Cathey Scotlan’s Long Road Back
OAKLAND, Calif. (AP) _ Professional volleyball player Cathey Scotlan complained offhandedly in her diary this spring about suffering a few minor headaches.
Scotlan, 24, was playing in Switzerland for the Geneva Elite team, using her athletic prowess to travel and learn. Then she inexplicably fell ill.
It is believed that Scotlan slipped into unconsciousness in her Geneva apartment sometime on April 9. When the Swiss police broke into her flat 10 days later, she was in a coma.
Today, Scotlan lies almost motionless in an Oakland hospital. She squeezes her eyes tightly shut when she is in pain. At times she follows visitors with her gaze. Clinically, however, Scotlan remains in a coma, and it’s unknown whether her actions are an indication of her recovery.
Doctors believe Scotlan contracted viral encephalitis, but they don’t know how. When she was found, lesions had invaded her brain.
Apart from her headaches, there was no indication she was sick. After all, the 6-foot-1 middle blocker was a professional athlete in top condition.
″I’m sure, without a doubt, that the fact she was an athlete allows her to be here now,″ said her brother, Robert. ″If she wasn’t, and did not have the energy and the level of inner strength, I don’t think she would have lasted those 10 days.″
Robert Scotlan spoke in surprisingly frank terms about his little sister’s condition, perhaps relying on the hope that she will someday recover.
Viral encephalitis is an inflammatory condition of the brain. It can stem from infections including influenza, chickenpox or measles. It also can be transmitted by a mosquito bite.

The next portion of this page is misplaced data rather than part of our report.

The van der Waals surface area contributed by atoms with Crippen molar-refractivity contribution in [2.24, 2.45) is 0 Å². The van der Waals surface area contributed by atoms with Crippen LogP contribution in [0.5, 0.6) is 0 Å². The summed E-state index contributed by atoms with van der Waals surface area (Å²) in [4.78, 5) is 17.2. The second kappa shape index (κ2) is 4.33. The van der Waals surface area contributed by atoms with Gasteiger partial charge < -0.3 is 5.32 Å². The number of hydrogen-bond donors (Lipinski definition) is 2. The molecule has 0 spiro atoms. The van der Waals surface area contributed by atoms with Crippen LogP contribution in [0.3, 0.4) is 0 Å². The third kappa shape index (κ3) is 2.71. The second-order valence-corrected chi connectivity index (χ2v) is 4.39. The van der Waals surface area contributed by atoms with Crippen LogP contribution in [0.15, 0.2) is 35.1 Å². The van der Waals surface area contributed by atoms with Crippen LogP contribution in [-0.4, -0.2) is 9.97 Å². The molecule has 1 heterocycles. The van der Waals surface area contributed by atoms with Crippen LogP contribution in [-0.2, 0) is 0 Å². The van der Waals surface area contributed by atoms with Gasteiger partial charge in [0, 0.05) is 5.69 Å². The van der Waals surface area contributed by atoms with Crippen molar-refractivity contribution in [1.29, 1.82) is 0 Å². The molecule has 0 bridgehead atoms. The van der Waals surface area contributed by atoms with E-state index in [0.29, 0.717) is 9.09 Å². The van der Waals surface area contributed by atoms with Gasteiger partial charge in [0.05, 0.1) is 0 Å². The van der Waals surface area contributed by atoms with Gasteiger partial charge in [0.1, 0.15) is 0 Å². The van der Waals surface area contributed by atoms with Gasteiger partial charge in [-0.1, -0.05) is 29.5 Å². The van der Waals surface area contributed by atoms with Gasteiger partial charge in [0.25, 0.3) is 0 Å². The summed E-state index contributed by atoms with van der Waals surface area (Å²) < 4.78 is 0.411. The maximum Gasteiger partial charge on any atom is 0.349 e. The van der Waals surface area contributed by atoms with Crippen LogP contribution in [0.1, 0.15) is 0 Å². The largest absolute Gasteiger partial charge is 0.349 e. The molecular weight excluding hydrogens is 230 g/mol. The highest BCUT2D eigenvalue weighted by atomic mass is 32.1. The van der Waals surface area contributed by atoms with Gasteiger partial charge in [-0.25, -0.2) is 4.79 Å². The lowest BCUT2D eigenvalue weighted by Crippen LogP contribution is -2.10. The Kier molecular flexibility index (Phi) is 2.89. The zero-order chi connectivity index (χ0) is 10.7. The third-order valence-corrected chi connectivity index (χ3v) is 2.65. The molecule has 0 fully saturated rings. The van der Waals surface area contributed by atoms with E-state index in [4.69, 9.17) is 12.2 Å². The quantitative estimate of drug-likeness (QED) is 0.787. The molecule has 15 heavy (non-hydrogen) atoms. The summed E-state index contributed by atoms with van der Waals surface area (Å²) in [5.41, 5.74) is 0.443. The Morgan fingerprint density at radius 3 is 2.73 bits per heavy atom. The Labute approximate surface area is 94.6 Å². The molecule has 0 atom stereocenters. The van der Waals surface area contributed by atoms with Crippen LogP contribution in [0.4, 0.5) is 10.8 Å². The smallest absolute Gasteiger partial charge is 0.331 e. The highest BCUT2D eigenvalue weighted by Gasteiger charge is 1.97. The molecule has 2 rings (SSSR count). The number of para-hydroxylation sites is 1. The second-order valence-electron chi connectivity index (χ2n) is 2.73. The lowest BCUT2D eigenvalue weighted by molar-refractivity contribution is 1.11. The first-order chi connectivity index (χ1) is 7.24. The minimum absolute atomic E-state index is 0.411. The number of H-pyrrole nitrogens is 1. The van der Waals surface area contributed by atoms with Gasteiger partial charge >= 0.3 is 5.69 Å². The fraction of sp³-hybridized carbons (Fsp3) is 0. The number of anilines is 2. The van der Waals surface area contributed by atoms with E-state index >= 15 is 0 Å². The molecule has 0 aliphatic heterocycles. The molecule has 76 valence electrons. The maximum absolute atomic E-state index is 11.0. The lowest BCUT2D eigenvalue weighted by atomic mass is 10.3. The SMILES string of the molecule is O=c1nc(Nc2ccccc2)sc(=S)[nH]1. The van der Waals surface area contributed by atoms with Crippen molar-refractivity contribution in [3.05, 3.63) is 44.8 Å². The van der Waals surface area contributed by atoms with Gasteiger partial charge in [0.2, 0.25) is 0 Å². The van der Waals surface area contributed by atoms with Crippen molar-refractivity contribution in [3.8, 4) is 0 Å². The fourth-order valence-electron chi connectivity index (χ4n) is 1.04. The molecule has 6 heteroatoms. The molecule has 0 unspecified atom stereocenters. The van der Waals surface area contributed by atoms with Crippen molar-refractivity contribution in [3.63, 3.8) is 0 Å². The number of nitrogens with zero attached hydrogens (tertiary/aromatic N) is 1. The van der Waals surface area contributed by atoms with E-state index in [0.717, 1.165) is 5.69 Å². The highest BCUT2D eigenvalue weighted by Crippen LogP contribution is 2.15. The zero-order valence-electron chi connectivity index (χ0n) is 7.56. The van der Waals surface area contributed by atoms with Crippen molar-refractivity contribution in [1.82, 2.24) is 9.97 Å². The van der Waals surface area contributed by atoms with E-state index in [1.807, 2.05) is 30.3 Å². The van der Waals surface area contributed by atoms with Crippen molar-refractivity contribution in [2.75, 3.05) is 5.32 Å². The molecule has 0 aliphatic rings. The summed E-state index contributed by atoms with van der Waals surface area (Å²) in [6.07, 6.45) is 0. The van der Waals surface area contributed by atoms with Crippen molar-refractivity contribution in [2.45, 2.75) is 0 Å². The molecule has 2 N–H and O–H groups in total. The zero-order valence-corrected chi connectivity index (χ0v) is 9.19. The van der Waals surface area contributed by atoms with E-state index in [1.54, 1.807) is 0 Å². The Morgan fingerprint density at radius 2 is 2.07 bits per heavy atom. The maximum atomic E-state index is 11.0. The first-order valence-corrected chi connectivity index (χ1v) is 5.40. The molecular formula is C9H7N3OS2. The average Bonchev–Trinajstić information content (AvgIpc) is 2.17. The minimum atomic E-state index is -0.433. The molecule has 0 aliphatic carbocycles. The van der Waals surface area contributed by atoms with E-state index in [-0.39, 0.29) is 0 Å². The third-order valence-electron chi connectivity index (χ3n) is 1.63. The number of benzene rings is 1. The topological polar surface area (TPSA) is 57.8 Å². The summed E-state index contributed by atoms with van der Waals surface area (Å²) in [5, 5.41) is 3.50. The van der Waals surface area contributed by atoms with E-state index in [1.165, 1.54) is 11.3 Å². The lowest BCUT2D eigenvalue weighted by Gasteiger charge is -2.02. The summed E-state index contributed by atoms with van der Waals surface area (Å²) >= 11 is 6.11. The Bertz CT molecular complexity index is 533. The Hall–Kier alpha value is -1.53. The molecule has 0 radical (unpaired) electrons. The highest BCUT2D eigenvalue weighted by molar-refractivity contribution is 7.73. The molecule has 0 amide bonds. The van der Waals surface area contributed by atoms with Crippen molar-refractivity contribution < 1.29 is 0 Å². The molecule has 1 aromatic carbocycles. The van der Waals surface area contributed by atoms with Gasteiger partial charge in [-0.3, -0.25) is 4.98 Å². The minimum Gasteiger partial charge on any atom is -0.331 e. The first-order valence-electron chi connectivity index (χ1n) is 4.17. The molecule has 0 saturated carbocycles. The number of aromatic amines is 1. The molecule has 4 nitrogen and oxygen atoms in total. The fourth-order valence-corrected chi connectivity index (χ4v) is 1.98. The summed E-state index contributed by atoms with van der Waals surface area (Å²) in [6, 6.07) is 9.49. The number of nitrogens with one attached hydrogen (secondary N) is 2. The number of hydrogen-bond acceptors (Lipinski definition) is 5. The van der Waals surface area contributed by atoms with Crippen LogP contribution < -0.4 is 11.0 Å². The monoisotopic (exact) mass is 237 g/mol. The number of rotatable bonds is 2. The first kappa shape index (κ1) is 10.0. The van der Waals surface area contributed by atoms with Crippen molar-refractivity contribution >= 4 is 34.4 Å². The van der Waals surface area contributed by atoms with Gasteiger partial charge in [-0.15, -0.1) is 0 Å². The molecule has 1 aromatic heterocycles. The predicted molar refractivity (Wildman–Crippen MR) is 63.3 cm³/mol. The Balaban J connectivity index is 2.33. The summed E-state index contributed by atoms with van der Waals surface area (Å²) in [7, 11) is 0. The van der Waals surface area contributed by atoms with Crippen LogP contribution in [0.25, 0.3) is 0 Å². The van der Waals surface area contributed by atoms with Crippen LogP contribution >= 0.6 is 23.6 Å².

Scotlan was making progress in a Swiss hospital when she went into cardiac and respiratory arrest, a severe setback to her recovery. Another problem was her leg, which was damaged when her circulation was cut off as she lay in her apartment.
Robert Scotlan said doctors amputated her leg at the knee two weeks ago.
″Since the operation, the doctors are more optimistic for her neurological recovery. They thought that a lot of the energy that was being used to work on her leg will transfer to her brain,″ he said.
Scotlan started playing volleyball at Holy Names High School in Oakland and continued in the Division I program the University of the Pacific in Stockton.
A banquet program from her senior year at UOP shows Scotlan was much- honored for her talent. She was on the first teams of the NCAA All- Northwest Region and the All-Big West Conference.
She also was a Volleyball Monthly All-America and a two-time American Volleyball Coaches Association Division I All-America.
″She was very strong. She was a tall, strongly built woman,″ said her former coach at UOP, John Dunning. ″Until you watched her, you would not guess she was just as quick as a cat. Those qualities, tall, strong and quick, made her an exceptional volleyball player.″
Robert Scotlan said his sister believed she could use her athletic ability to open new doors of opportunity. At the time she became sick, she was becoming fluent in French.
″I think she wanted the experience of playing volleyball and the opportunity to do some traveling, to see the world. She was in a position to be able to do this and get paid for it,″ he said.
Her siblings took out a $58,000 loan to fly their youngest sister home from Switzerland, and they estimated the cost of her care overseas and the flight at $100,000. Scotlan had only limited insurance through the Geneva team.
But many people have rallied to help the family. A charity basketball game raised $10,000. The University of California at Berkeley donated money raised through ticket sales for a volleyball match. UOP plans several fund-raisers.
In the meantime, Robert Scotlan and his four other sisters remain hopeful.
″It’s still a long road for Cathey. It’s a very long road,″ he said. ″She seems to have quite a bit of energy left to endure all these little things. Last week she had a temperature, and she fought that.
″But at this point, we can’t see two months down the road because we haven’t even been able to see tomorrow. We’re going to work on today first, and then we’ll work on tomorrow.″
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